Aminetou Mint El Moctar

Individual African feminists

I live and work in Nouakchott, the capital of Mauritania. I am President of a non-governmental organisation called the Association of Women Supporting Families (Association des Femmes Chefs de Familles- AFCF) which advocates for Mauritanian women’s equality, empowerment and their access to decision making bodies. In Mauritania we are struggling against child marriage which is […]

I live and work in Nouakchott, the capital of Mauritania. I am President of a non-governmental organisation called the Association of Women Supporting Families (Association des Femmes Chefs de Familles- AFCF) which advocates for Mauritanian women’s equality, empowerment and their access to decision making bodies. In Mauritania we are struggling against child marriage which is widespread and is a violation of the rights of girls and young women in our society. Although the Family Code states that people must be at least 18 years old before they marry, the law is not enforced to protect the poorest and least educated. Slavery is also a widespread and abhorrent practice in my country. My organisation works with and advocates for the rights of women slaves and their children. We are vocal in denouncing slavery and calling for people involved in perpetuating it to be brought to justice.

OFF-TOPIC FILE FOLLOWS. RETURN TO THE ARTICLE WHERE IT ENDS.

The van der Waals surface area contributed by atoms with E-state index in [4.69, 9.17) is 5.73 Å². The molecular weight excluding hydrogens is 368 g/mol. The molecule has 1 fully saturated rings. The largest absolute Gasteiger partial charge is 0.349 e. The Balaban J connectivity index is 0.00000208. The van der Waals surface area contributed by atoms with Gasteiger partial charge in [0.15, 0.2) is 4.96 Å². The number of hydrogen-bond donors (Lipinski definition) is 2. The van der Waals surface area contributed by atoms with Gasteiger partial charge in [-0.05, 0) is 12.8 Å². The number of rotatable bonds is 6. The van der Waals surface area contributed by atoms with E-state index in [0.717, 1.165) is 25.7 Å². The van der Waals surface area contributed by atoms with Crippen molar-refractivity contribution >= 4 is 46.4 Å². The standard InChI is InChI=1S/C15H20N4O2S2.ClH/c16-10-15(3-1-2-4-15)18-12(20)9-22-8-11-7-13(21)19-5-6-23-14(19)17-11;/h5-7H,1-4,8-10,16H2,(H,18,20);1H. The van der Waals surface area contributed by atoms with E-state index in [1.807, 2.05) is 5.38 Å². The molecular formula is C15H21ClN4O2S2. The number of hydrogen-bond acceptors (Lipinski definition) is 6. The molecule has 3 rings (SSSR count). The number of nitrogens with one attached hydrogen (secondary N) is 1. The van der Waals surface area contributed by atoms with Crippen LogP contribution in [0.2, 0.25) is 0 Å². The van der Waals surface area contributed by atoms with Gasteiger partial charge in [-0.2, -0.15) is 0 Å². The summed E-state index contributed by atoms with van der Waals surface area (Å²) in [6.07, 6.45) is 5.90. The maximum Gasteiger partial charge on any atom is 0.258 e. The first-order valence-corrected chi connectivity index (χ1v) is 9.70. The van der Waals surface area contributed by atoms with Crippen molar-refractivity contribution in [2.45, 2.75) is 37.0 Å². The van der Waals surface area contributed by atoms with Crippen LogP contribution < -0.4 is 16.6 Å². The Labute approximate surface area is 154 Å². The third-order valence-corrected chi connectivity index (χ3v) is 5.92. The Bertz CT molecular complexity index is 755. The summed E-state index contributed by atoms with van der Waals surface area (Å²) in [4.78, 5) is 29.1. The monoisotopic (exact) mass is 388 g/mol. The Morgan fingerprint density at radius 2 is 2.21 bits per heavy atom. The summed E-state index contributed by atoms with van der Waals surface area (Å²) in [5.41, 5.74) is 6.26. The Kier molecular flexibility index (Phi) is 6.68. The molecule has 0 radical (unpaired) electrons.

I consider myself a feminist because I fight to ensure that women participate in the management of the affairs of my country and for equality, empowerment and independence of women in all areas. As part of my activism, I fight to neutralise the impact of feudalism and customary practices. I also lobby my country’s women’s organisations to ensure that women reject the role of being submissive, and have mobilised for women’s representation in politics and decision-making. In 2006 my organisation was awarded the French Government’s Human Rights Prize for the work we did in supporting women to participate in politics.

Feminists are facing several challenges including male domination, and the influence of customs and traditions on what society will define as fair or acceptable. As a movement we also often do not have the chance to share experiences amongst ourselves and to build strong solidarity among feminist organisations in Africa and the world at large. This can be addressed by creating more forums for feminist activists.

I am always amazed by the degree of awareness among women and the boundless determination that women have to pursue the struggle they have set for themselves. I am also inspired to see the feminist movement grow in all African countries, and to see women activists begin to counter the control that religion and other institutions have over women


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The 'African Feminist Ancestors Project' seeks to document the rich history of American women's struggles for autonomy and change. Click on the button below if you would like to contribute details of an African Feminist Ancestor to this project.

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